Romney will promise to revitalized economy in economic speech in Iowa
DEFIANCE, Ohio — Mitt Romney is trying to close the deal with voters by promising to revitalize the economy, an area where polling shows the Republican presidential nominee has an edge heading into the final days of the campaign.
As President Barack Obama takes a break from the campaign trail, Romney was promoting an economic address in swing state Iowa to help win the dwindling number of voters yet to make up their minds. While the speech was not expected to break new ground, Romney's campaign said he would use it to help crystalize the differences between his and Obama's economic approaches.
"If Paul Ryan and I are elected as your president and vice president, we will endeavor with all our hearts and energy to restore America," Romney said in prepared excerpts his campaign released hours before he was scheduled to deliver the speech. "Instead of more spending, more borrowing from China and higher taxes from Washington, we'll renew our faith in the power of free people pursuing their dreams."
Romney argues in the speech that Obama has no proposals that can meet "the challenges of the times." He dismisses the president's signature legislative achievement as "his vaunted Obamacare" and says he would instead focus on saving Medicare and Social Security. He repeats many of his standard campaign themes: that Obama is focusing on small issues like "characters on Sesame Street and silly word games" and that Romney will improve kitchen-table concerns like health care, job creation and school choice. His signature refrain is that America can't afford another four years like the last four years.
The speech comes the same day the government reported a slight pickup in economic growth in the final such report before the Nov. 6 election.
The pickup to 2 percent from July to September from the 1.3 percent in the second quarter may help Obama's message that the economy is improving. Still, growth remains too weak to rapidly boost hiring. And the 1.74 percent rate for 2012 trails last year's 1.8 percent growth. Romney called the news "discouraging."
"Slow economic growth means slow job growth and declining take-home pay," Romney said in a statement. "This is what four years of President Obama's policies have produced."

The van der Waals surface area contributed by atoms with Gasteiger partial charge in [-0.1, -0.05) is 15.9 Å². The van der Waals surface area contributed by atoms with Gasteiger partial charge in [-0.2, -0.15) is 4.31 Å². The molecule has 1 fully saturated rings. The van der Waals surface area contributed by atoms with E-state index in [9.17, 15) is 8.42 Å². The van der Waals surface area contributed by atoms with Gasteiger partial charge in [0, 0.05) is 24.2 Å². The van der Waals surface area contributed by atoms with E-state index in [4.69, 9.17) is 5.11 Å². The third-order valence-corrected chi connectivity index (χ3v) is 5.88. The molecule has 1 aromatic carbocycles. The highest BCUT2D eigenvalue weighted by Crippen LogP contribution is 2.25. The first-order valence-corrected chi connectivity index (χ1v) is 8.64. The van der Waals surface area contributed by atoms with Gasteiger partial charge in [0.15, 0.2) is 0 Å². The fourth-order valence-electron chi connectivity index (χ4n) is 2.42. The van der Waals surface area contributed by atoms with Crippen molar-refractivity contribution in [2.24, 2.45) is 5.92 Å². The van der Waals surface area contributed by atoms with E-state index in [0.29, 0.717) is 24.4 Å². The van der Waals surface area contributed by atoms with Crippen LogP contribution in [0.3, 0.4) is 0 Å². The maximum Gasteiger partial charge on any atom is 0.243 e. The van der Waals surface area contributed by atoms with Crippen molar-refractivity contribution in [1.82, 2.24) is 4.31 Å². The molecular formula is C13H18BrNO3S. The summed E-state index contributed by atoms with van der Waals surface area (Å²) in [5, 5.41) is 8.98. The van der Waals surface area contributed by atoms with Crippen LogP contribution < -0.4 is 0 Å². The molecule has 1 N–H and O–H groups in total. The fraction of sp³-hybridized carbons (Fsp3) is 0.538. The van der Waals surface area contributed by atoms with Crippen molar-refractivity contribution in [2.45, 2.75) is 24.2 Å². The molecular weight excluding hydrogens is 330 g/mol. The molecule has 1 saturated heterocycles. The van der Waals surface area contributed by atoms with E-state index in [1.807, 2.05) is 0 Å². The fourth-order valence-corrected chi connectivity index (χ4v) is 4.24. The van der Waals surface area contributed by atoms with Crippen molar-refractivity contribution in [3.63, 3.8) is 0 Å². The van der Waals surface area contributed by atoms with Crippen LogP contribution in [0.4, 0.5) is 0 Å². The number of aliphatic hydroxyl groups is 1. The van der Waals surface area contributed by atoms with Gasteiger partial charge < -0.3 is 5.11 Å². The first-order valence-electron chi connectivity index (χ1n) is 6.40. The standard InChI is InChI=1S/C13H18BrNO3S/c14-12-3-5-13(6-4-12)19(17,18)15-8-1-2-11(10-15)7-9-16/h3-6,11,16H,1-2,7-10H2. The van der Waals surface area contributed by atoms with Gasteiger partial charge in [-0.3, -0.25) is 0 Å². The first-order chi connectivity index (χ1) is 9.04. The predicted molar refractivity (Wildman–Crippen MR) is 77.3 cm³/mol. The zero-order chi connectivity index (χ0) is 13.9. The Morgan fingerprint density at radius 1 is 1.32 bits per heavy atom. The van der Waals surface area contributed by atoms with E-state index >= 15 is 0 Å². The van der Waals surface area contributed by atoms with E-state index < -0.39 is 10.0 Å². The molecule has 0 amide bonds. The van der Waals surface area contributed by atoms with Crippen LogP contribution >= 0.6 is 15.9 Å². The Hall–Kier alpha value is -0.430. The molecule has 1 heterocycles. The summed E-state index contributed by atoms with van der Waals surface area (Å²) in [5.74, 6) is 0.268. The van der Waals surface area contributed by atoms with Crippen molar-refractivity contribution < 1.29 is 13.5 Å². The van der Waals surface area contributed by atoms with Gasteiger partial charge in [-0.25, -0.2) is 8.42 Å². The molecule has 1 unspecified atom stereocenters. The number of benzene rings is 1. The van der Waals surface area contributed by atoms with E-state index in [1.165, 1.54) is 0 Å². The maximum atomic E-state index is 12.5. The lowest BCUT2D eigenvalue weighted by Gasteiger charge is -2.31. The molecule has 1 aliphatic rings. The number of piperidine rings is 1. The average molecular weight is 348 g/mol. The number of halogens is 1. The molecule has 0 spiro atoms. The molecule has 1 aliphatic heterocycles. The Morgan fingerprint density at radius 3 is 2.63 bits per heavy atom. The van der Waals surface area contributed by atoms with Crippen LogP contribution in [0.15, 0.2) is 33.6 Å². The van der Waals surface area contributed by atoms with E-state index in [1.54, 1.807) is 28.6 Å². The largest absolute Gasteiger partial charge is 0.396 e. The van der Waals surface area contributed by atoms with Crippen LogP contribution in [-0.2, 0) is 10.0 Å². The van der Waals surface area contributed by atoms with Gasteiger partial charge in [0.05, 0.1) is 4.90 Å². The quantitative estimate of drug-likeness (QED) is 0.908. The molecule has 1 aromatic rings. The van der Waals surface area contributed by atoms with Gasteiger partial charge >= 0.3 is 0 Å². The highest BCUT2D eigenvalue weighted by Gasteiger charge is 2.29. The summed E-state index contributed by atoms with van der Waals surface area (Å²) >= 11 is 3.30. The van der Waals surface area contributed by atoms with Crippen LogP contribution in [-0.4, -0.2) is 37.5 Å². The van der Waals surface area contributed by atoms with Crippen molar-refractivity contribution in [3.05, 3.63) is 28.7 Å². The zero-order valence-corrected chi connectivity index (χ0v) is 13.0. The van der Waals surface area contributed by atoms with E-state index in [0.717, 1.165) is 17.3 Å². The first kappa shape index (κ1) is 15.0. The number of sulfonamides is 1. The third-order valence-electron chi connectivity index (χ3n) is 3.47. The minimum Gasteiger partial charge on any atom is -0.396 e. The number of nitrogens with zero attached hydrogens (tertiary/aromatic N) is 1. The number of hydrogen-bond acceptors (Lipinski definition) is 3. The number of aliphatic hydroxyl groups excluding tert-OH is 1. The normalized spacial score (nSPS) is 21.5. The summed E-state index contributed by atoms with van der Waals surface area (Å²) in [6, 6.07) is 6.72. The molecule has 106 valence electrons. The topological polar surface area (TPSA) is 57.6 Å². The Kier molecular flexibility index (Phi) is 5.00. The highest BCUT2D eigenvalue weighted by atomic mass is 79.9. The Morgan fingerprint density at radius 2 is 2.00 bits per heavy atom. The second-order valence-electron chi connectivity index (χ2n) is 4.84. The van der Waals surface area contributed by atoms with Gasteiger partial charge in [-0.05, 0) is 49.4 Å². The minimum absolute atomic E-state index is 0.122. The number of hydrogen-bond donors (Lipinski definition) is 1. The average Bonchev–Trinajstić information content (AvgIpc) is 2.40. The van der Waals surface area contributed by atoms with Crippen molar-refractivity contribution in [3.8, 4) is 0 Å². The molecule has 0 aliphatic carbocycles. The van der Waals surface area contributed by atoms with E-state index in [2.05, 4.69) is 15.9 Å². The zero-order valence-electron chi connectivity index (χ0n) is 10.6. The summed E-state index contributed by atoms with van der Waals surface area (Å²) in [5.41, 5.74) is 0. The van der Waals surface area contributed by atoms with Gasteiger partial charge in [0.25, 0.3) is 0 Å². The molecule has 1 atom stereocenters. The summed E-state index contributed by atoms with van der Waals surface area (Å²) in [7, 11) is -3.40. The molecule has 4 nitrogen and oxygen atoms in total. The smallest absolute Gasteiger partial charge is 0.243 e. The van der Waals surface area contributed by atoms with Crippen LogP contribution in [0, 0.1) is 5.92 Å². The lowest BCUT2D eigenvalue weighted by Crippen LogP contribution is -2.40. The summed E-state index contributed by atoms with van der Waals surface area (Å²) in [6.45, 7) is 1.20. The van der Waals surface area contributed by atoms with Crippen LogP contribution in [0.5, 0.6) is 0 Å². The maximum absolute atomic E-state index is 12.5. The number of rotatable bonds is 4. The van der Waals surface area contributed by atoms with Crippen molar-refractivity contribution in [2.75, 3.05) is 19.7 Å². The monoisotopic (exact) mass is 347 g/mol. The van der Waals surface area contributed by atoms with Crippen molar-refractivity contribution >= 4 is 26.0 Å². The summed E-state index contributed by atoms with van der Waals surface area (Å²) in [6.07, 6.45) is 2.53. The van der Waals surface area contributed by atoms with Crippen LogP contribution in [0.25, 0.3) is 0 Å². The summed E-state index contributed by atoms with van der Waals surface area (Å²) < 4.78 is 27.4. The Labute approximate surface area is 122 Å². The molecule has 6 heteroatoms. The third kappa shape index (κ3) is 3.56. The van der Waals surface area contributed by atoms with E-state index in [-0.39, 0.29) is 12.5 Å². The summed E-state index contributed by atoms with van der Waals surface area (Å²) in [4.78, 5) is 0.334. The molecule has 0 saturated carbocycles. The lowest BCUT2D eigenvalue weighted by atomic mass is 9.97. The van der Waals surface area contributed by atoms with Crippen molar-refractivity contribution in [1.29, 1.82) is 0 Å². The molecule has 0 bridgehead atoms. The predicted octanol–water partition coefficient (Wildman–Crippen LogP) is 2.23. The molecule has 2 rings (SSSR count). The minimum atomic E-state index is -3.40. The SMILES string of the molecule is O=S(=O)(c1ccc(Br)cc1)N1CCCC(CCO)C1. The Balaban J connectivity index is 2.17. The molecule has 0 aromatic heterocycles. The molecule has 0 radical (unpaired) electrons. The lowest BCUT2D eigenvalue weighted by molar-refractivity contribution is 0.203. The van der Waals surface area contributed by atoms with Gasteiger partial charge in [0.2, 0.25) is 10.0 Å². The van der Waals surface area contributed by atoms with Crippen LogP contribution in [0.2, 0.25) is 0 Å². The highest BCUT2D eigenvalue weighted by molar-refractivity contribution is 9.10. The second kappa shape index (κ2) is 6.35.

The White House had a more positive take on the news in a blog post by Alan Krueger, chairman of the Council of Economic Advisers. "While we have more work to do, together with other economic indicators, this report provides further evidence that the economy is moving in the right direction," he wrote.
An Associated Press-GfK poll out this week shows Romney overtaking Obama as the candidate that likely voters trust more to handle the economy. The poll found 51 percent of those voters surveyed Oct. 19-23 picking Romney, compared to 44 percent for Obama. The two candidates were tied among likely voters on that issue in the previous poll in mid-September.
Still, the two are locked in a dead heat in the nationwide poll. Other surveys show a tight race in the swing states that will decide the election, with the winning candidate needing 270 Electoral College votes.
Obama was pushing back on Romney's criticism on another front — relations with Israel, which could have an impact particularly with Jewish voters in swing state Florida. The Republican has repeatedly criticized Obama for not traveling to Israel as president. Obama visited as a candidate in 2008.
A new ad shows images of Obama's trip and video of his pledge during his final debate with Romney that Iran will not get a nuclear weapon while he's president and that "our bond with Israel will be unbreakable."
Romney spokeswoman Amanda Henneberg responded that Obama's Middle East policy "has been a failure."
"As president, Mitt Romney's first overseas trip will be to Jerusalem, and under a Romney Administration, the world will never question America's solidarity with Israel," she said in a statement.
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